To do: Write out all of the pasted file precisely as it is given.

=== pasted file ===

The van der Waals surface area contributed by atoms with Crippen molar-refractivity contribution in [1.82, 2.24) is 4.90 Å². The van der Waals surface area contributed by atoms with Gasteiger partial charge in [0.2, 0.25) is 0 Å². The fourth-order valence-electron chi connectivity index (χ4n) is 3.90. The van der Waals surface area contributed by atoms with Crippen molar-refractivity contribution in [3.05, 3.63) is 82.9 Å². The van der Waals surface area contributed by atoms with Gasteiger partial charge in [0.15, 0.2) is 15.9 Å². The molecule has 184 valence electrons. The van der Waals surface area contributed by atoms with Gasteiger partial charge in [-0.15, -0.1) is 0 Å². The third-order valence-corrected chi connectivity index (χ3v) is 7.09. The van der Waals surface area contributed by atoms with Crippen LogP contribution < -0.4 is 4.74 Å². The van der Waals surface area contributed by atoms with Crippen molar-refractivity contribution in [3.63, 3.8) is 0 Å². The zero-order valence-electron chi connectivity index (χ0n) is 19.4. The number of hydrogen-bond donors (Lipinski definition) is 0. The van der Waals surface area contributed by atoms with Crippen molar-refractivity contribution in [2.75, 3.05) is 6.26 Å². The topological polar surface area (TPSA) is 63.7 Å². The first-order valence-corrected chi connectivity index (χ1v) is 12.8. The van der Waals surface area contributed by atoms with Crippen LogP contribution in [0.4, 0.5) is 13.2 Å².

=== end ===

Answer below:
The van der Waals surface area contributed by atoms with Crippen molar-refractivity contribution in [1.82, 2.24) is 4.90 Å². The van der Waals surface area contributed by atoms with Gasteiger partial charge in [0.2, 0.25) is 0 Å². The fourth-order valence-electron chi connectivity index (χ4n) is 3.90. The van der Waals surface area contributed by atoms with Crippen molar-refractivity contribution in [3.05, 3.63) is 82.9 Å². The van der Waals surface area contributed by atoms with Gasteiger partial charge in [0.15, 0.2) is 15.9 Å². The molecule has 184 valence electrons. The van der Waals surface area contributed by atoms with Gasteiger partial charge in [-0.15, -0.1) is 0 Å². The third-order valence-corrected chi connectivity index (χ3v) is 7.09. The van der Waals surface area contributed by atoms with Crippen LogP contribution < -0.4 is 4.74 Å². The van der Waals surface area contributed by atoms with Crippen molar-refractivity contribution in [3.63, 3.8) is 0 Å². The zero-order valence-electron chi connectivity index (χ0n) is 19.4. The number of hydrogen-bond donors (Lipinski definition) is 0. The van der Waals surface area contributed by atoms with Crippen molar-refractivity contribution in [2.75, 3.05) is 6.26 Å². The topological polar surface area (TPSA) is 63.7 Å². The first-order valence-corrected chi connectivity index (χ1v) is 12.8. The van der Waals surface area contributed by atoms with Crippen LogP contribution in [0.4, 0.5) is 13.2 Å².